Comment on Haggard: The North Korean Restaurant Franchise

Stephan Haggard is an endless source of extreme quantities of highly enriched North Korea information. His ‘blog’ posts (which are usually more like mini-journal articles, trenchantly done but lighter and more fluent in style)  at Witness to Transformation place him at the prow of a mighty and miraculously regular enterprise, so it’s only courteous to add data in the form of a comment if you’ve … Continue reading Comment on Haggard: The North Korean Restaurant Franchise

Pan-Asianism and the Japanese Wartime Empire

This past spring, upon the invitation of Peter Anderson, I gave a lecture to all of the first-year History students at Leeds University on the following topic, as part of a module on world history. Some of the reading materials listed at the conclusion are paywalled (or, like Marc Driscoll’s stunning Absolute Erotic, Absolute Grotesque, should just be bought), but most are free, and all … Continue reading Pan-Asianism and the Japanese Wartime Empire

Sinews of Revolution on the Edge of Chinese and North Korean History

Peripheries are everything in the study of China, because they are so dangerous. Whether social peripheries or geographical, those who dwell on the margins — so tangibly aware of the possibilities of flight or of wresting away control from the guardians of order — pose a challenge to hegemonic structures.  When the social and geographical elements combine,  creating revolutionaries, powers residing in urban metropoles such … Continue reading Sinews of Revolution on the Edge of Chinese and North Korean History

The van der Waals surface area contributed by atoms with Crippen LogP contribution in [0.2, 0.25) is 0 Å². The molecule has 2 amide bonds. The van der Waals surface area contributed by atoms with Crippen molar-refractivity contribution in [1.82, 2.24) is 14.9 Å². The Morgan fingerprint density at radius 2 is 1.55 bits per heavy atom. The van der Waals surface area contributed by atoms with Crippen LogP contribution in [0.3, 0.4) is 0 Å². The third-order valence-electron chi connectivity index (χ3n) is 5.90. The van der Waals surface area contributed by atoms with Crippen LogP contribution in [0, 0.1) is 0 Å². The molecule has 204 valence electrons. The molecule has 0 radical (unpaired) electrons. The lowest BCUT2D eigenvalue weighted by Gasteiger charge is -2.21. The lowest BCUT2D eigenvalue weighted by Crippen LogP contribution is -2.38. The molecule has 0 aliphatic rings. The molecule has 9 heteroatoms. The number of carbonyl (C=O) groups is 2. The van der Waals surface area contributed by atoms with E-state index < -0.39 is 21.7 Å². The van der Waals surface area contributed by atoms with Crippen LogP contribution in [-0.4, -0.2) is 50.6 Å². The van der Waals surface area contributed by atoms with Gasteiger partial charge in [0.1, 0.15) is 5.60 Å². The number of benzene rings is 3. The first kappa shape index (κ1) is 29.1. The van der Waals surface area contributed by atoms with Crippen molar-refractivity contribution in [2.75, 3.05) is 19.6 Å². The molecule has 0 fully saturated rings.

Materials for Cognition and Cogitation

In lieu of long missives from Chengdu, where one’s ear is pressed so firmly to the Sichuan earth (and also to cellos hewn of spruce and maple from the Russian Far East, resonating with Soviet realist harmonies) that great leaps forward in prose production seem awfully distant, I’ll simply offer up the work of my colleagues: Feng Chongyi’s immense essay on the roots and structure … Continue reading Materials for Cognition and Cogitation

Manchurian Base Camp, Part III: The DPRK’s Northeastern Strategy

Manchurian Base Camp, Part I: In the 1930s Kim Il Song regarded Manchuria, or Northeast China, as an immense area into which to project anti-Japanese struggle and wherein he could hammer out the personal foundations for what would become the North Korean state.   Manchurian Base Camp, Part II: During the Korean War, North Korean elites moved back into Manchuria to escape from the horrific bombing … Continue reading Manchurian Base Camp, Part III: The DPRK’s Northeastern Strategy

Strength and Sinophobia

Beijing and its great northeastern beyond — the vast and flooded expanses of Northeast China — are looming in my immediate future. T-minus five days.  Footsteps in Beijing, amid its blackened towers and crumbled hutongs, then on and up to Dongbei.  Glancing at Manchurian maps and graphed-out agendas of the movements of my troop and its deliverables, I feel thus as if it’s September 13, … Continue reading Strength and Sinophobia

Propagandizing Manchukuo

In the mid-1930s, the Japanese puppet state of Manchukuo was heavily promoted not just in Japan, but in England, the United States, and Germany.  Japanese businesses sought foreign investment in Manchukuo, even if full-bore diplomatic recognition was not forthcoming.  There are many, many travelogues to Manchuria in the years from 1933-1937 which extol Japan’s efforts to cleanse Manchuria of bandits, organize rural communities, and promote … Continue reading Propagandizing Manchukuo